The double connection that makes it cross-platform

On the connection side, the Razer Opus relies on two largely compatible protocols: on the one hand, Bluetooth 5.0 for a wireless connection with smartphones, tablets, computers and televisions and, on the other hand, a classic wired mini-socket for everything that is not Bluetooth-compatible. This means that the headset can be used on all of our current consoles, PS4, PS5, Xbox Series or One, but also on Switch if we accept wired gaming. Knowing that in this case the headset will work without the use of a battery, unless you activate active attenuation of external noise. Of course, Opus isn’t the first company to offer this dual connectivity, and it’s clear that that’s not enough to add the gamer label to an everyday headset. Apart from the fact that we benefit here from a low-latency mode for Bluetooth, in which audio processing is reduced to a minimum and the microphone is managed both wirelessly and wired in all cases. The Opus can therefore be used both for answering the phone and for chatting on a console (except of course via switch). The only thing missing is the included dongle in the ETW 270 hybrid style in order to fully fulfill the characteristics of a general public gaming headset and offer us wirelessly on consoles. In terms of ergonomics don’t mind, Razer could do better. In fact, we have four thin buttons in the right atrium that are not very differentiable (despite a little effort to create a difference in relief between the first three). In addition, the headset combines the multifunction button at the touch of a button with an on / off button, which can also be used to change the damping mode, and a special button for answering the phone, rejecting a call, activating game mode. or control the playback of tracks. A lot for such small buttons. Well, it’s no worse than the Bose 700’s touch, but no better than Apple’s suggestion.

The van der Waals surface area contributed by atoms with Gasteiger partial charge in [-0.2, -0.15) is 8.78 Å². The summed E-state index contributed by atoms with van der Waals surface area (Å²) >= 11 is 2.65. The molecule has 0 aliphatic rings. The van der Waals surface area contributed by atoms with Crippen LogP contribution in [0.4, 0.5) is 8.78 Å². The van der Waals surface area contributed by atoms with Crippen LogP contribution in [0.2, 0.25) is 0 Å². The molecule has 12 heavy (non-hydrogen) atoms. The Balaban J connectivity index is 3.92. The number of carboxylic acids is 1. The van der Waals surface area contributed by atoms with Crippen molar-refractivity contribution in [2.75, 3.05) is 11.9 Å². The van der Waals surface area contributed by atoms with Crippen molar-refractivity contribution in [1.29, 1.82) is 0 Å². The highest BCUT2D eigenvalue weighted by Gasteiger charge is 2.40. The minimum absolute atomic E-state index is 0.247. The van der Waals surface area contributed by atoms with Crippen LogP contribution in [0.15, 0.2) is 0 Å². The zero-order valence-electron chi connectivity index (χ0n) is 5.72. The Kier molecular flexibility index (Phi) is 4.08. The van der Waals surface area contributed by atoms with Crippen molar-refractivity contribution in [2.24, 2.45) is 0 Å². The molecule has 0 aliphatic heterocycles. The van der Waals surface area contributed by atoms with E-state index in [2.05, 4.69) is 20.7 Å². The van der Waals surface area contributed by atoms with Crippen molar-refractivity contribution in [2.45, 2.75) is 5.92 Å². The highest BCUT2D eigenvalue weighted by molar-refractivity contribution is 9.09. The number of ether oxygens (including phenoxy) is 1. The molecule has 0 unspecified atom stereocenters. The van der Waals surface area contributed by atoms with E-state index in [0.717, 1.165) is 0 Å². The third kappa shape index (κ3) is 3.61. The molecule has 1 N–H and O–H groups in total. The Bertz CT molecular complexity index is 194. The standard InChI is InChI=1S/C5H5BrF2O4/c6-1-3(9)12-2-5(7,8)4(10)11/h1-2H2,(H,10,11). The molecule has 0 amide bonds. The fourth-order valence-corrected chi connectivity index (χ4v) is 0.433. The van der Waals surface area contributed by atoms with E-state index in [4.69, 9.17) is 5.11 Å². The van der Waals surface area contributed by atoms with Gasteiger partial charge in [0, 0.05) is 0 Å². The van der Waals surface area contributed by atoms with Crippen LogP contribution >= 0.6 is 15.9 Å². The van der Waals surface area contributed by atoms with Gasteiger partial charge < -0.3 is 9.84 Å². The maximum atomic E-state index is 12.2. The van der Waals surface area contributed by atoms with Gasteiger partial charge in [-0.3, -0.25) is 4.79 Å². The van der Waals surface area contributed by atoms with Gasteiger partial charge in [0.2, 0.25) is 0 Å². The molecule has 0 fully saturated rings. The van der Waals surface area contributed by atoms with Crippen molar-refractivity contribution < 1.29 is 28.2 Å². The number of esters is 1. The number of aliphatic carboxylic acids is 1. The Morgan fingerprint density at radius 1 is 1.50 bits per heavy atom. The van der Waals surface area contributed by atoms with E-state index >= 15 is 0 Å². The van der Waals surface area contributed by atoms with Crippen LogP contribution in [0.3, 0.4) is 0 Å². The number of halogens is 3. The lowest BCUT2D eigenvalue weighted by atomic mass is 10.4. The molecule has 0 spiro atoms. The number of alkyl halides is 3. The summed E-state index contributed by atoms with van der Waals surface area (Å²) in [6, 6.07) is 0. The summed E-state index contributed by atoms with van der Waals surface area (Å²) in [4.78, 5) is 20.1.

Simple and welcome software support

Razer offers us to support the Opus headset with a special mobile application that can be downloaded for free on iOS and Android. In contrast to the Bose 700, the application is not mandatory and it is entirely possible to use the headset directly in Bluetooth. But the bonuses it brings are considerable: headphone battery indicator, equalizer with presets, management of automatic standby and automatic shutdown when you put the headphones around your shoulders, but also direct access to the user manual. This is very handy given the complexity of certain controls. We’ll just regret that it’s impossible to create your own preset. The visualization of the equalization is just a simple picture and not a module for adjusting the different frequencies. It is clear that it will be necessary to do what is proposed, namely a flat equalization called THX (for partnering with the audio protocol), an “amplified” mode that amplifies the media, a vocal mode with one slightly higher medium to bring out the vocals, the “Enhanced Bass” mode, which lowers the medium and small highs to emphasize the bass, and the “Enhanced Clarity” mode, which functions as a low cut below 800 Hz. Presets that are more relevant, more or less useful, and which unfortunately we cannot select without using the application.

Sound side, it’s very good